Feeling peckish? If you’re reading this, then you probably are feeling peckish. But perhaps you want to find something healthier to satisfy your cravings, rather than the crisps, chocolate or cakes that you’re used to indulging in. If so, you’ve come to the right place, as we’ve put together a list of 3 healthy snacks to stop cravings.
But first, let’s explore the science behind snacking, why it occurs, and if there’s a way to reduce snacking or stop altogether.
Why do we snack?
Snacking, or eating between main meals, is a common habit that around 86% of adults do at home. Snacking happens for a number of reasons, including:
- Hunger – snacking to acquire satiety from food
- Boredom – snacking to pass time
- Availability – the snacks are accessible and readily available to consume
- Addiction – snacking to meet an addiction to a substance such as sugar
- Social pressure or culture – snacking to appease others, or because it has been socially normalised
- Procrastination – snacking to avoid doing something else
Although snacking is not inherently ‘bad’, it is often seen as a bad habit because of the foods that people choose to snack with, and how often they snack.
Often, it is easier to reach for a snack that is nutritionally poor (for example, highly processed, or high in sugar or saturated fats), because these snacks are conveniently packaged and provide a short term high. Therefore, snacking becomes a bad habit due to the intake of unhealthy food, leading to dietary imbalance and potential weight gain.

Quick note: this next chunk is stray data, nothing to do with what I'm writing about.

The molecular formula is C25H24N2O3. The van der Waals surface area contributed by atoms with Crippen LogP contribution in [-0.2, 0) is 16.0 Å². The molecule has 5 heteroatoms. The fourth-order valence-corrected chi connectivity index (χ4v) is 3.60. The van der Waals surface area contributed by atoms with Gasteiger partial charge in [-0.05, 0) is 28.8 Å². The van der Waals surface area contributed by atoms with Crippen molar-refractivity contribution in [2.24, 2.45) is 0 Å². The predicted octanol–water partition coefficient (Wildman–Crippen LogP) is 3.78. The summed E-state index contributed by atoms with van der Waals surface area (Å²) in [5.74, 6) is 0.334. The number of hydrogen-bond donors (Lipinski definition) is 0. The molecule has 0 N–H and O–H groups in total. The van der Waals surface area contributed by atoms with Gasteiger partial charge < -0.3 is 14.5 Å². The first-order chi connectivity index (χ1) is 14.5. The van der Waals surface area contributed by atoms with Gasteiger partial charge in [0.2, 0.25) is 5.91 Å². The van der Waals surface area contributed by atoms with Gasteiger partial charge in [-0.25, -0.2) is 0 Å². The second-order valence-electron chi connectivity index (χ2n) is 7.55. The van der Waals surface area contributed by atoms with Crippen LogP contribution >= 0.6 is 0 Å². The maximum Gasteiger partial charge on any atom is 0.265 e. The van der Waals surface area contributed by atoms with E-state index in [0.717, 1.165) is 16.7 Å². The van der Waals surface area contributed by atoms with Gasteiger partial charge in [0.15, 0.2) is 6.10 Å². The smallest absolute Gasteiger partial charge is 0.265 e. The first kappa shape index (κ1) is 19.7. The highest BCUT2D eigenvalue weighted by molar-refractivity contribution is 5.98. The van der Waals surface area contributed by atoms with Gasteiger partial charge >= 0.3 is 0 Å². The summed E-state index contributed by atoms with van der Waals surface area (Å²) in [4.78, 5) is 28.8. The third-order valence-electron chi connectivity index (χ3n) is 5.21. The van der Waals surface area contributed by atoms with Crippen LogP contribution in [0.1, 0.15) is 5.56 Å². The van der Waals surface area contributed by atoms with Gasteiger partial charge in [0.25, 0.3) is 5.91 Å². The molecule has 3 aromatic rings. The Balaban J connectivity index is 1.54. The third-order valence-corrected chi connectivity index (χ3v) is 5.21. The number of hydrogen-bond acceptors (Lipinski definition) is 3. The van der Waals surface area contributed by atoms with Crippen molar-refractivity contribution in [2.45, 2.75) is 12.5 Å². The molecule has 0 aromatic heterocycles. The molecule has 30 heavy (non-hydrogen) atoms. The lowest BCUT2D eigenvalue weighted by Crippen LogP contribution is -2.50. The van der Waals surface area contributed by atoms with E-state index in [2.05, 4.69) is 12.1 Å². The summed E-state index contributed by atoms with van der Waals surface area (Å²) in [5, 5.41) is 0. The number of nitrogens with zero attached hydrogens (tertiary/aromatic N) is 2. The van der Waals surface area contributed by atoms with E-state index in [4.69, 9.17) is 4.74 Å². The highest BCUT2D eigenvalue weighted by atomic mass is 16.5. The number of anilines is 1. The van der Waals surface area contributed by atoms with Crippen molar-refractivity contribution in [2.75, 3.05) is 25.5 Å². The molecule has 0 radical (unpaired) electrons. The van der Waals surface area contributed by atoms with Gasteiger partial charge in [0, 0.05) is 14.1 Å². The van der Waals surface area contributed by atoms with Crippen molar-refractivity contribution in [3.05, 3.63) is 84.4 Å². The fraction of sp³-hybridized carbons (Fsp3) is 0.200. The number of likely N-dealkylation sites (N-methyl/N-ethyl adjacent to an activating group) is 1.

Snacking on a regular basis can have the same effect. However, while consuming an unhealthy snack every once in a while may not do much harm to your body, doing so regularly may have unwanted side effects.
The most popular snack foods in the UK (and their nutritional value)
Each bag of Walker’s Cheese and Onion crisps is 96 calories, comprising 2.8g fat, 16g carbohydrates and 1.3g of protein. Crisps also contain a high amount of salt, the regular consumption of which can lead to increased blood pressure and a higher risk of heart disease.
A nation of biscuit dunkers, Brits love the snack that our American counterparts prefer to call a ‘cookie’. According to research, the average Brit will consume 8,316 chocolate biscuits in a lifetime (that’s a lot of dunking). Chocolate Digestives are, of course, the UK’s favourite choccy biccy.
One Chocolate Digestive is 84 calories, containing 4.1g fat, 11.3g carbohydrates and 1.2g protein. These biscuits contain high amounts of sugar. Consuming these amounts regularly will likely lead to weight gain and increases the risk of heart disease, diabetes and tooth decay.
In one 45g bar of Dairy Milk, there are 240 calories, 14g fat, 26g carbohydrates and 3.4g protein. Out of all of the above snacks, this has the highest amount of calories, and therefore should be eaten in moderation.
The best healthy snacks to stop cravings
If you have developed a habit of snacking, you may find it tough to break out of this habit. However, instead of ceasing all snacking – which can lead to relapse – you could try replacing these snacks with healthier alternatives.